Young Adults Reflect on the Importance of Chores |

Young Adults Reflect on the Importance of Chores

Many parents agree that it is important for children to help with household chores. This may sound simple in theory, but as many of us know, getting kids to do chores properly and without argument can be an uphill battle. Very few kids want to spend their time tidying up, washing dishes, doing laundry, or tackling yard work. Youngsters tend to rush through tasks, do them haphazardly, and/or complain so much that their exasperated parents finally say, “I’ll just do it myself!”

I know how tempting it is to do chores myself rather than patiently teach my children to do them the right way, or to insist when they grumble or procrastinate. I don’t always manage to get it right, but I have tried to teach my five kids some life skills and get them to help with tasks around the house. My oldest two – Zayd, 23, and Leila, 20 – have spent time living independently. I asked their opinion on the importance of household chores now that they’ve had a taste of living alone.   

Q: What chores did you do as a child that helped prepare you for life on your own, away from home?

Zayd: Doing my own laundry, cooking basics, and cleaning up after myself have been key to being prepared for life away from home.

Leila:  I learned to unload the dishwasher, do my own laundry, dust and vacuum, and help take care of my younger siblings. 

Q: What chores do you wish you had been taught how to do?

Zayd: I wish I was taught (and better at) basic household repairs and car maintenance.

Leila:  I wish I knew more about cooking from a younger age. It’s only now that I’m learning how to prepare meals. I understand it can be messy and challenging for parents to teach young children cooking skills, so it might not be appealing, but I think by the age of 12 many kids can learn the basics.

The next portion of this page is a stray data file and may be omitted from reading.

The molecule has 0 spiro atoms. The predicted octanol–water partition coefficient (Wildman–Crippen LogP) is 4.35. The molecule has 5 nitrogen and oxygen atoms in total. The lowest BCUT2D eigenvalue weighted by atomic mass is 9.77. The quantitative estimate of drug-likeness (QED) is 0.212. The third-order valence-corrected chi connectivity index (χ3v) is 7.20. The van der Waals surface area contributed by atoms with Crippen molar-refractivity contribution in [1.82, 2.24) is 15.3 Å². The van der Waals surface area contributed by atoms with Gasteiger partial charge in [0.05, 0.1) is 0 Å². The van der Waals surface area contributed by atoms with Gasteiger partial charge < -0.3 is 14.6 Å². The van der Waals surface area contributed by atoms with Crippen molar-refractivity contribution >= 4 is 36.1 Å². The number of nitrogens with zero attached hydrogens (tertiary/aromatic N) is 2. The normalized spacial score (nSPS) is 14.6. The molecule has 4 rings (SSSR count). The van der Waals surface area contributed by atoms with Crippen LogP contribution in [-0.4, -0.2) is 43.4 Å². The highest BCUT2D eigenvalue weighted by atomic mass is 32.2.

Q: Now that you’re a young adult, do you think it’s important for children to learn to do household chores?

Zayd: Yes, 100%. It’s sad to see grown adults who can’t take care of themselves because they were babied their whole life.

Leila: Yes, I do think it’s important. Everyone should be self-sufficient. Some people who went to my high school and college didn’t know how to do laundry or make a bed because they’d always had hired help to do all the chores. It’s fine for people to learn things at different stages in their lives, but it never can hurt to teach your kids to do things they will undoubtedly have to do for themselves at one point or another. 

 Q: Could you see a difference in your friends who did chores while growing up, and those who didn’t?

Zayd: Yes, especially in college. I feel like the people who couldn’t take care of their own basic necessities made suboptimal life choices because of it. Example: eating out fast food because they can’t fix themselves something decent, or living in filthy conditions because they can’t/don’t clean.

Leila: It’s relatively rare to find a kid who never did chores, but I’ve met people who’ve never done certain things. Doing chores is one of many things that can result in a person becoming more responsible. Chores aren’t the only way to instill positive values in your kids, but I do think responsibility is one side-effect of helping around the house. 

Going forward

Based on my older kids’ responses, I can see what I need to work on with their younger siblings. I realize I must patiently persevere in teaching my children the right way to clean, do laundry, and take care of their own bedrooms, including changing sheets and making the bed. I also really should spend more time teaching them cooking skills, although this is something I usually dread because it’s so much easier and more efficient to cook a meal by myself. However, I can see how my kids will benefit if they have some basic culinary skills by the time they are in high school. Zayd is now an excellent (mostly self-taught) cook, and Leila has always enjoyed baking, but now wishes she had more skill with preparing meals. One of my goals this summer is to teach my younger three children to do more household chores, and to assist and guide them until they can do them independently and properly, inshaAllah, God willing. 

Laura El Alam is a freelance writer and editor and the author of the book Made From the Same Dough, as well as over 100 published articles. A wife and mother of five, Laura lives with her family in Massachusetts. You can visit her online at


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